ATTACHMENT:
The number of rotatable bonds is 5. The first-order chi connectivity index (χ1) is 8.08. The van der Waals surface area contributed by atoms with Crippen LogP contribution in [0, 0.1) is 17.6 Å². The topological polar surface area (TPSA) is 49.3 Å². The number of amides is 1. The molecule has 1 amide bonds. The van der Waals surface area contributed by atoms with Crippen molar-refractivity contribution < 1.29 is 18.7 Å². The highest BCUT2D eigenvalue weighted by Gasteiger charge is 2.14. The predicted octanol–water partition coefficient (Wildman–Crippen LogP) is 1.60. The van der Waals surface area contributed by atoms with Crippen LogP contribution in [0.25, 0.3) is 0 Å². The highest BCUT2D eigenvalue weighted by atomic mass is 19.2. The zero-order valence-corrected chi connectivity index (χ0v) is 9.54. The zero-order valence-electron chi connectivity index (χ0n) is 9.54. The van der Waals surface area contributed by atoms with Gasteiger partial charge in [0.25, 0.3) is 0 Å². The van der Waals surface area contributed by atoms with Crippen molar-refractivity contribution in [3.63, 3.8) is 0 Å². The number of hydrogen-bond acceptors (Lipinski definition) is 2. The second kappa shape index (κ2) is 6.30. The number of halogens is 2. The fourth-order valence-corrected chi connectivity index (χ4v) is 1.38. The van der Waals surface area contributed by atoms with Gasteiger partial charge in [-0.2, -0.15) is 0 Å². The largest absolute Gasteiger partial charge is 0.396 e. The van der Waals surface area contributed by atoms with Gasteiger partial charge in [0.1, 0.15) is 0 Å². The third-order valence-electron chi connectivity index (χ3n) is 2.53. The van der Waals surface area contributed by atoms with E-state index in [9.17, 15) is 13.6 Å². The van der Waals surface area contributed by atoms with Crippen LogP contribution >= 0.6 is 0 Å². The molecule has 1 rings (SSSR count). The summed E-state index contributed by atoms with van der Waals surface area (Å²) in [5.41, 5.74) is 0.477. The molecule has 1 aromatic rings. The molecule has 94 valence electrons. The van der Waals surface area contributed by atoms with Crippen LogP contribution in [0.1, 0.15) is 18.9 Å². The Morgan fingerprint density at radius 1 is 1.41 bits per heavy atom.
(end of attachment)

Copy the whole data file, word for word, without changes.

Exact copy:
The number of rotatable bonds is 5. The first-order chi connectivity index (χ1) is 8.08. The van der Waals surface area contributed by atoms with Crippen LogP contribution in [0, 0.1) is 17.6 Å². The topological polar surface area (TPSA) is 49.3 Å². The number of amides is 1. The molecule has 1 amide bonds. The van der Waals surface area contributed by atoms with Crippen molar-refractivity contribution < 1.29 is 18.7 Å². The highest BCUT2D eigenvalue weighted by Gasteiger charge is 2.14. The predicted octanol–water partition coefficient (Wildman–Crippen LogP) is 1.60. The van der Waals surface area contributed by atoms with Crippen LogP contribution in [0.25, 0.3) is 0 Å². The highest BCUT2D eigenvalue weighted by atomic mass is 19.2. The zero-order valence-corrected chi connectivity index (χ0v) is 9.54. The zero-order valence-electron chi connectivity index (χ0n) is 9.54. The van der Waals surface area contributed by atoms with Gasteiger partial charge in [0.25, 0.3) is 0 Å². The van der Waals surface area contributed by atoms with Crippen molar-refractivity contribution in [3.63, 3.8) is 0 Å². The number of hydrogen-bond acceptors (Lipinski definition) is 2. The second kappa shape index (κ2) is 6.30. The number of halogens is 2. The fourth-order valence-corrected chi connectivity index (χ4v) is 1.38. The van der Waals surface area contributed by atoms with Gasteiger partial charge in [-0.2, -0.15) is 0 Å². The largest absolute Gasteiger partial charge is 0.396 e. The van der Waals surface area contributed by atoms with Gasteiger partial charge in [0.1, 0.15) is 0 Å². The third-order valence-electron chi connectivity index (χ3n) is 2.53. The van der Waals surface area contributed by atoms with E-state index in [9.17, 15) is 13.6 Å². The van der Waals surface area contributed by atoms with Crippen LogP contribution >= 0.6 is 0 Å². The molecule has 1 rings (SSSR count). The summed E-state index contributed by atoms with van der Waals surface area (Å²) in [5.41, 5.74) is 0.477. The molecule has 1 aromatic rings. The molecule has 94 valence electrons. The van der Waals surface area contributed by atoms with Crippen LogP contribution in [0.1, 0.15) is 18.9 Å². The Morgan fingerprint density at radius 1 is 1.41 bits per heavy atom.